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Analyzing What a Path to the Playoffs Could Look Like for Tennessee Football

Tennessee Football
ORLANDO, FL – January 01, 2024 – Quarterback Nico Iamaleava #8 and Head Coach Josh Heupel of the Tennessee Volunteers during the 2023 Cheez-It Citrus Bowl between the Iowa Hawkeyes and the Tennessee Volunteers at Camping World Stadium in Orlando, FL. Photo By Andrew Ferguson/Tennessee Athletics.

While the start of every college football season gives new hopes to teams around the league, it’s often been the same handful of teams over the last decade in the four-team college football playoff era.

Only 15 teams have been selected for the 40 total spots of the last 10 years of the college football playoffs, with eight of the 15 teams having more than one appearance.

Evolution invites opportunity, though, and that is especially true heading into the 2024 college football season.

The Pac-12 fell apart, the SEC and Big Ten loaded up with some of the nation’s top programs, and the college football playoffs officially approved the 5+7 model for this season’s inaugural expanded 12-team playoff format. The playoffs will include the five highest-ranked conference champions with the next seven highest-ranked teams filling the rest of the spots.

While only a handful of teams previously had legitimate playoff hopes over the last decade, teams are chomping at the bit to make a splash in one of the eight additional playoff spots to be filled next winter.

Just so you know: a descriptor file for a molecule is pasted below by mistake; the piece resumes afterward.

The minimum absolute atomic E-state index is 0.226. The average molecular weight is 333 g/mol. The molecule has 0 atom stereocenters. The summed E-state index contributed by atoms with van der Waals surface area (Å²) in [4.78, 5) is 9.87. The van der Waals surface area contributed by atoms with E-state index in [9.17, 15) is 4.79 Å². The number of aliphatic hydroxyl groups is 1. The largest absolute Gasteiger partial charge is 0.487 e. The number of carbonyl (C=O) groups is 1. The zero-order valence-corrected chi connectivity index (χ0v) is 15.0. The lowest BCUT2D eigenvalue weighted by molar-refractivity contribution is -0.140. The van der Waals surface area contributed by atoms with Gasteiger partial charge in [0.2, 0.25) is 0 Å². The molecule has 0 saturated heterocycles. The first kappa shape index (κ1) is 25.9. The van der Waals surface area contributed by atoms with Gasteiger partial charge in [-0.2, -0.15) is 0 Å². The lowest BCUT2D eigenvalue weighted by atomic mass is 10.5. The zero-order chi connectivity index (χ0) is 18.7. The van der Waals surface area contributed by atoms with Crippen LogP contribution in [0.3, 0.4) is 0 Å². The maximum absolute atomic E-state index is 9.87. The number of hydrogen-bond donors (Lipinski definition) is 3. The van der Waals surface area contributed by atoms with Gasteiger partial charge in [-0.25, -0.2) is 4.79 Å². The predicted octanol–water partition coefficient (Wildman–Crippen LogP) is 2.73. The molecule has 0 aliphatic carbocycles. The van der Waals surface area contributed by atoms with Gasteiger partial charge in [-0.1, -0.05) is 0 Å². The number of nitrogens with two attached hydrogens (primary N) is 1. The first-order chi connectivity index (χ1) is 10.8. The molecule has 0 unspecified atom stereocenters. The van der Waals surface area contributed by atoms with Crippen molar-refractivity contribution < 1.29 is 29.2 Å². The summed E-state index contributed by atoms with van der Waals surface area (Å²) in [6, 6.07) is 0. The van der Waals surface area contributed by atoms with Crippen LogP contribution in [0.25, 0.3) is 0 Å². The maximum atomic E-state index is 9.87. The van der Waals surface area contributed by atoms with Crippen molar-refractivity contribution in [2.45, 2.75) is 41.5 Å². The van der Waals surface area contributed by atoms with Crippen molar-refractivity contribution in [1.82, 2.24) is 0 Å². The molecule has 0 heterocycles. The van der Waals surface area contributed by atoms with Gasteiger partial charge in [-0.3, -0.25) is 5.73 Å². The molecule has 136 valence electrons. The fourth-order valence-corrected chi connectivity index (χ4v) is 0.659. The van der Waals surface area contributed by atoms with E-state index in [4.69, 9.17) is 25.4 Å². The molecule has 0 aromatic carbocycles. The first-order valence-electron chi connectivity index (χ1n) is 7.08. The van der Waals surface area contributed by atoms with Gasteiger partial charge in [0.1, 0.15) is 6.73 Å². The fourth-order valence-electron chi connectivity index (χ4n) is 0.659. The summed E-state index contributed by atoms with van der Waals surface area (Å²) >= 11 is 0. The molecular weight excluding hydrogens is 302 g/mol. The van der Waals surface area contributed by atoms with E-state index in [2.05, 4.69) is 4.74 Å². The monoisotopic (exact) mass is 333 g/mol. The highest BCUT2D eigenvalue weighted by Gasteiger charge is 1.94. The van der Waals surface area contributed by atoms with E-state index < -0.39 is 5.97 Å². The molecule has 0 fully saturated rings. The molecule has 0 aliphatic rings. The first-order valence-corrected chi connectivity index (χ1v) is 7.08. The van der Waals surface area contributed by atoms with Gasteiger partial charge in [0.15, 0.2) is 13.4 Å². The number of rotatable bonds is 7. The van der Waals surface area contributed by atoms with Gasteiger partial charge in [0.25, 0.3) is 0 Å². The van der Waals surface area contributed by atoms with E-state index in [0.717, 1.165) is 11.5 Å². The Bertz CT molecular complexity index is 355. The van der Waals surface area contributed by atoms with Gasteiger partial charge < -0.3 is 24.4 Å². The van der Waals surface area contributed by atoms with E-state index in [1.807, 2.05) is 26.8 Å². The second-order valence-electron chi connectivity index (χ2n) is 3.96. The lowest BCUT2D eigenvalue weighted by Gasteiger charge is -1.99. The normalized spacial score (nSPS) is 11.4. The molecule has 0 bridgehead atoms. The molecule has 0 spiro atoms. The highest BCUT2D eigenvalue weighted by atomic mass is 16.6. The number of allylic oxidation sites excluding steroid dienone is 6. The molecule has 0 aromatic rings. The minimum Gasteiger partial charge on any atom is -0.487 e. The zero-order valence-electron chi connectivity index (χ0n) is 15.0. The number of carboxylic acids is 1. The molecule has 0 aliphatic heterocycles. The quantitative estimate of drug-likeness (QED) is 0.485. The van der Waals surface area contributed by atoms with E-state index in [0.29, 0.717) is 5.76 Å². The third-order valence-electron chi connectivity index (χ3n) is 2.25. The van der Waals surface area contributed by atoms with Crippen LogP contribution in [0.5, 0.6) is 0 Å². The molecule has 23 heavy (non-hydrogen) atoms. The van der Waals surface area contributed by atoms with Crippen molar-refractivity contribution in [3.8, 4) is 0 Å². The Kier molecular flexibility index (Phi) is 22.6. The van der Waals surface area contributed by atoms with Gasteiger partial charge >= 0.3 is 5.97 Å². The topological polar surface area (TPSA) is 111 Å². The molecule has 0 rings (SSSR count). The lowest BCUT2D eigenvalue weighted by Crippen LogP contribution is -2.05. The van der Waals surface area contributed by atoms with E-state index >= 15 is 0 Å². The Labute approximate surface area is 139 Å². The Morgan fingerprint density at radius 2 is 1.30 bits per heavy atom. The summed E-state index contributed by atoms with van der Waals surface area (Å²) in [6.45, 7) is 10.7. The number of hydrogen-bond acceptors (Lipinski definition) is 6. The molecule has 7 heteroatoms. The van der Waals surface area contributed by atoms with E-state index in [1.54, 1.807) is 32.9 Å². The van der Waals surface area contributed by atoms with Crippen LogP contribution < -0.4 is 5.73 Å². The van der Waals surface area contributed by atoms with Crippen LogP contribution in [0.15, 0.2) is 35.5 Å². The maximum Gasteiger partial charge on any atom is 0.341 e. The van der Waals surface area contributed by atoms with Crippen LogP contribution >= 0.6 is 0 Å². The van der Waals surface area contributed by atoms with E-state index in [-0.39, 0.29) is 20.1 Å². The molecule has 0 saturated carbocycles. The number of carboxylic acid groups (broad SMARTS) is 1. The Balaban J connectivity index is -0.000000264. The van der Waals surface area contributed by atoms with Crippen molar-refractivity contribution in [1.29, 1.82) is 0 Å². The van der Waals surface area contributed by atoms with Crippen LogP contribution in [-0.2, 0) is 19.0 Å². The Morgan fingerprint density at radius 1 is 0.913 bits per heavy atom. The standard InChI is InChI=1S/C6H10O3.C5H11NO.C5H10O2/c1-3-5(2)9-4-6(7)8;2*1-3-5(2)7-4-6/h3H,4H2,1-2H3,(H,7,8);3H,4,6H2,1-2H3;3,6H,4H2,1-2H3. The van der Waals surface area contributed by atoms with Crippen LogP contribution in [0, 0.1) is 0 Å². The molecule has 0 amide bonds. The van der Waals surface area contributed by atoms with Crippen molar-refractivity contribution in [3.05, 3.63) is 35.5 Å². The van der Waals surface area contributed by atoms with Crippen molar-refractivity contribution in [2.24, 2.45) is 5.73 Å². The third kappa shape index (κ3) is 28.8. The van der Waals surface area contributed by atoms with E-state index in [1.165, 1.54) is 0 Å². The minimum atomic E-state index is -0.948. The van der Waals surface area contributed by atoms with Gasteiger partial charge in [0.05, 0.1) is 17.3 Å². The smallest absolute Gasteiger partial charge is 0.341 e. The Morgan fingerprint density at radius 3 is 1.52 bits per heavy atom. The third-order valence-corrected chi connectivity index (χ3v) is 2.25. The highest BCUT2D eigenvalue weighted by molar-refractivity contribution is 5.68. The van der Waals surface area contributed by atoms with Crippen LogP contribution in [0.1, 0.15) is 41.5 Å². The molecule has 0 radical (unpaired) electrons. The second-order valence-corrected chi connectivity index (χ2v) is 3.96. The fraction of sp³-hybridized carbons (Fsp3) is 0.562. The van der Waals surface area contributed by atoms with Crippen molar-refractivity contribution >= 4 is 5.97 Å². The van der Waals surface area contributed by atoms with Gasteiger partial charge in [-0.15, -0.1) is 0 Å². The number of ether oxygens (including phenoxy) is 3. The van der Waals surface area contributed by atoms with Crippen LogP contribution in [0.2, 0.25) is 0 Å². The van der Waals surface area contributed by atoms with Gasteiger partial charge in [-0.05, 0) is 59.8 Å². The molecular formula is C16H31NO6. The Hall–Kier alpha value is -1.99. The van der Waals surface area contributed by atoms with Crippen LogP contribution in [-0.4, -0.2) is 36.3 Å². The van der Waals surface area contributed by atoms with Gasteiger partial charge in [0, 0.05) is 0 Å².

So, what about Tennessee? Is there a path to the college football playoffs? Yes, it’s on the table, but the road is obviously going to be challenging in Josh Heupel’s fourth year on Rocky Top.

The easiest way for Tennessee to make the playoffs is to win the SEC outright, thus automatically qualifying for the playoffs with an extremely high chance of getting a first-round bye. For context’s sake, though, that’s not a likely option. With the SEC’s eastern and western divisions falling to the wayside this offseason, the SEC championship will simply feature the conference’s top two teams.

According to BetMGM, Tennessee has the 18th-best national championship odds next season, which would slot the Vols at the ninth position among SEC teams. While it’s not a perfect one-to-one comparison, it does show that Tennessee wouldn’t be near the top of the charts when it comes to SEC futures odds.

So the most accessible route for Tennessee would be to make it in as an at-large bid.

Ole Miss and Oklahoma finished the 2023 season at the No. 11 and No. 12 spots in the final College Football Playoff rankings, with both teams going 10-2 in the regular season. LSU and Arizona make up No. 13 and No. 14 in the rankings with a 9-3 record for both. That gives a good estimate for a 10-2 season to be in the playoff conversation, even if it is at the very back.

So how does Tennessee get there? “With a winning record against Oklahoma, Georgia and Alabama — and a perfect 4-0 nonconference record that includes a Sept. 7 win against NC State,” ESPN’s Heather Dinich answered in an article on Monday morning.

More from RTI: Playing With Pressure? Detailing Nico Iamaleava’s First Big Season at Tennessee

Tennessee’s path to 10-2 falls into two distinct categories: the non-conference slate and the games against former playoff teams.

As a disclaimer, all of this is also being written under the impression that Tennessee can handle the rest of its season foes, such as Arkansas, Kentucky, and Florida, the latter two opponents having to play in Neyland Stadium: